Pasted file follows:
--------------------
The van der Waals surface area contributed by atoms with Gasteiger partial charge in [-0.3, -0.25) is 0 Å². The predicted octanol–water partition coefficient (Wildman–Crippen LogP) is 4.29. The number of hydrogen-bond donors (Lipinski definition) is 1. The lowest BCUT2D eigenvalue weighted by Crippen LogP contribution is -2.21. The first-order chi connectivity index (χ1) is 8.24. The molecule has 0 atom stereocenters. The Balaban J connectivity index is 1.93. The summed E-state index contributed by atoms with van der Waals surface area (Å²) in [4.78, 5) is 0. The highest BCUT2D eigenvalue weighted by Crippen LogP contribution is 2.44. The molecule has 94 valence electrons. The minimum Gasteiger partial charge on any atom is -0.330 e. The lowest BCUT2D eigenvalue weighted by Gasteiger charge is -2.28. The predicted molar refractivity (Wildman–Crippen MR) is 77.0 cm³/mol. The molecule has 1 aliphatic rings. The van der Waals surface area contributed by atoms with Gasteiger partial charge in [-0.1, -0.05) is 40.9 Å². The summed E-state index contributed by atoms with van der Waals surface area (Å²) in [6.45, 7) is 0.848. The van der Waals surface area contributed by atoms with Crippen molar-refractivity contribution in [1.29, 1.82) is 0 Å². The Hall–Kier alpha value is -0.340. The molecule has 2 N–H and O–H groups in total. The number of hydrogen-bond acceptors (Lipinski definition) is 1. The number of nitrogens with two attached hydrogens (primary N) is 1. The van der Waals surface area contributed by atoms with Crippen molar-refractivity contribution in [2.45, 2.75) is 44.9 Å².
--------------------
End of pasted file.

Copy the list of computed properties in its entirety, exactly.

The van der Waals surface area contributed by atoms with Gasteiger partial charge in [-0.3, -0.25) is 0 Å². The predicted octanol–water partition coefficient (Wildman–Crippen LogP) is 4.29. The number of hydrogen-bond donors (Lipinski definition) is 1. The lowest BCUT2D eigenvalue weighted by Crippen LogP contribution is -2.21. The first-order chi connectivity index (χ1) is 8.24. The molecule has 0 atom stereocenters. The Balaban J connectivity index is 1.93. The summed E-state index contributed by atoms with van der Waals surface area (Å²) in [4.78, 5) is 0. The highest BCUT2D eigenvalue weighted by Crippen LogP contribution is 2.44. The molecule has 94 valence electrons. The minimum Gasteiger partial charge on any atom is -0.330 e. The lowest BCUT2D eigenvalue weighted by Gasteiger charge is -2.28. The predicted molar refractivity (Wildman–Crippen MR) is 77.0 cm³/mol. The molecule has 1 aliphatic rings. The van der Waals surface area contributed by atoms with Gasteiger partial charge in [-0.1, -0.05) is 40.9 Å². The summed E-state index contributed by atoms with van der Waals surface area (Å²) in [6.45, 7) is 0.848. The van der Waals surface area contributed by atoms with Crippen molar-refractivity contribution in [1.29, 1.82) is 0 Å². The Hall–Kier alpha value is -0.340. The molecule has 2 N–H and O–H groups in total. The number of hydrogen-bond acceptors (Lipinski definition) is 1. The number of nitrogens with two attached hydrogens (primary N) is 1. The van der Waals surface area contributed by atoms with Crippen molar-refractivity contribution in [2.45, 2.75) is 44.9 Å².